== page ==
Would you merit a money badge?
The Brownies have just introduced a Money Badge.
Perhaps it’s not the money headline of the week but for me it is as newsworthy as the Girl Guides movement dropping God from its pledge.
The God thing made headlines earlier this year because of what it said about our multicultural, multi-faith society. The introduction of the Money Badge says something too.
What it says is that financial literacy is no longer a thing that just bank chief executives bang on about.
Barely a day passes without someone with bags of financial mana telling me that New Zealanders have woeful financial literacy but I’m not used to getting that message from the Guides movement.
That says to me financial literacy has gone mainstream.
The Guides movement is dedicated to developing strong, confident and competent girls.
Our household boasts both a Brownie and a Pippin (a kind of junior Brownie for those unfamiliar with the lingo). Both are getting from Brownies a tonic to the worst things about urban New Zealand life.
Brownies is the opposite of TV, computer games, iPods and sitting down.
And now Brownies is championing financial education.
I applaud it, largely because starting your journey to money wisdom early seems to be increasingly necessary.
Despite living in a ‘‘rock star’’ economy, making ends meet in New Zealand is not easy for a great many people.
Statistics New Zealand has just revealed that 41 per cent of people say their income is ‘‘just enough or not enough to meet their everyday needs’’.
New Zealand’s not the kind of place a person really wants to lack financial literacy.
It’s never too early, or too late, to start.
Getting ahead starts today for everyone regardless of their age.
A person deciding to work out if they are in the wrong kind of KiwiSaver fund is taking a step towards transforming their future finances.
So is a person who decides to use one of the Sorted.org.nz calculators to see how much interest is being sucked out of their life in car loan interest to feed their habit of changing cars every three years.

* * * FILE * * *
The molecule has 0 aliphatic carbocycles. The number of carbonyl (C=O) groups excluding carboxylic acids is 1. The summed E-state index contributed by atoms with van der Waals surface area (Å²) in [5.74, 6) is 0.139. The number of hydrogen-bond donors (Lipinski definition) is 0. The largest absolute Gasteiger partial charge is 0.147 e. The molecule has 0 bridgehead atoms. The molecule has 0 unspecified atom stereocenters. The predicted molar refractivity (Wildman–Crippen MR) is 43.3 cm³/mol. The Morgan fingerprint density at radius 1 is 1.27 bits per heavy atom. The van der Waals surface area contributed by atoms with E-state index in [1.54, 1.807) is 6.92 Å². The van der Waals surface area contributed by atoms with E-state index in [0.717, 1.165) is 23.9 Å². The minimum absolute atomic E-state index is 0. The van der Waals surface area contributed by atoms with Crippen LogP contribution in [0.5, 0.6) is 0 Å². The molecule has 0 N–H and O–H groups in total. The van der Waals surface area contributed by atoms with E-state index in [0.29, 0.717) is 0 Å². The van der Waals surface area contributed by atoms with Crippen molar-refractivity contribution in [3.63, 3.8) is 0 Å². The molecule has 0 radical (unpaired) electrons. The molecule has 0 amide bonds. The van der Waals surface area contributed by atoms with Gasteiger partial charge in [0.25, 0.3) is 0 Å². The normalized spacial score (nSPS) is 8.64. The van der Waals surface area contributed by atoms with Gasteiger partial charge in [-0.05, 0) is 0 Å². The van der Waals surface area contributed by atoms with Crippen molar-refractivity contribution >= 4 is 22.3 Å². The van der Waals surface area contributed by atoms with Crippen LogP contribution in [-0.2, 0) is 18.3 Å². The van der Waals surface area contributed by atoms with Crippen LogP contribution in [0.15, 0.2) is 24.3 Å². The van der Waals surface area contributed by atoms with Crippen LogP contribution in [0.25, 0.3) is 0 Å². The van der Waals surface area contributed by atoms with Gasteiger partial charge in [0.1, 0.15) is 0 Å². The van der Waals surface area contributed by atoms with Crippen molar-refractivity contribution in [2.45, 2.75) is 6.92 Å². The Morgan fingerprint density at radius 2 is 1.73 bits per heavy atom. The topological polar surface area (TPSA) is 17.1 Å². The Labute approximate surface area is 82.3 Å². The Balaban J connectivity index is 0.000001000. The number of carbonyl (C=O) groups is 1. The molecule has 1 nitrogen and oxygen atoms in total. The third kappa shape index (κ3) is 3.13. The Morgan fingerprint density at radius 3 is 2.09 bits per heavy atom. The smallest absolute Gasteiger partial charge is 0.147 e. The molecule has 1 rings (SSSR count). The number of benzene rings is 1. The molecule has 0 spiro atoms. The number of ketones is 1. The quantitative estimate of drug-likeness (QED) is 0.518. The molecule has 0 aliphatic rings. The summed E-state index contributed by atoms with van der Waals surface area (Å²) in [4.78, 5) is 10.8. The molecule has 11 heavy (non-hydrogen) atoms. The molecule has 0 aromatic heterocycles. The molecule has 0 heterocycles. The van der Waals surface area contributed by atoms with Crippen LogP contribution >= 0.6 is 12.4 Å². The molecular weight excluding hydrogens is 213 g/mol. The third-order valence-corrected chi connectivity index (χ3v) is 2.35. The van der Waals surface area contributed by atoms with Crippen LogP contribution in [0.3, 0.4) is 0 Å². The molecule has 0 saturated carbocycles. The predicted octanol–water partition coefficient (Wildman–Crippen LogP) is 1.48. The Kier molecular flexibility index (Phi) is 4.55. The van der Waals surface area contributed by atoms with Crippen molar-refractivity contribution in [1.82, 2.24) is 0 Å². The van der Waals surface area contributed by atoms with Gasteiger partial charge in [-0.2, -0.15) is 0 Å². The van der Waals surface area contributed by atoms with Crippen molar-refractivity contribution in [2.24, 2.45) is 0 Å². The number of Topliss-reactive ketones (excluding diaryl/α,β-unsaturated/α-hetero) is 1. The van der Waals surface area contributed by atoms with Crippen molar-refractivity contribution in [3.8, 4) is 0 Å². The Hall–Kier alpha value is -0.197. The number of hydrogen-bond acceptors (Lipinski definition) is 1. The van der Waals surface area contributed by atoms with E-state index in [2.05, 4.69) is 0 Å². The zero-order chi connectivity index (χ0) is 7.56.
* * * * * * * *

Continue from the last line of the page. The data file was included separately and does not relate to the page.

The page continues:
Ditto for the homeowner who decides to read their home insurance policy to see if they really know what they are covered for or who suddenly wonders if their excess shouldn’t be higher.
Or the person who wonders if they are getting a fair rate of interest on their term deposit and decides to look at what other banks are offering.
Each decision like this, and the learning from it, builds financial literacy.
Recently, I read British author John Lanchester’s How to Speak Money in which he said he learnt to understand economists and finance ministers ‘‘by reading the financial papers and financial pages and following the economic news’’.
He wrote: ‘‘The main thing I did was that every time I didn’t understand a term or idea, I tried to find out what it meant.
‘‘Multiply that example by hundreds and hundreds of times and that was how I learned to speak money.’’
The time to emulate Lanchester is now, unless you want to start bumping into Brownies who know more about finance than you.
Outdoor fun: A group of Brownies, Pippins and Guides make damper mix at a regional camp.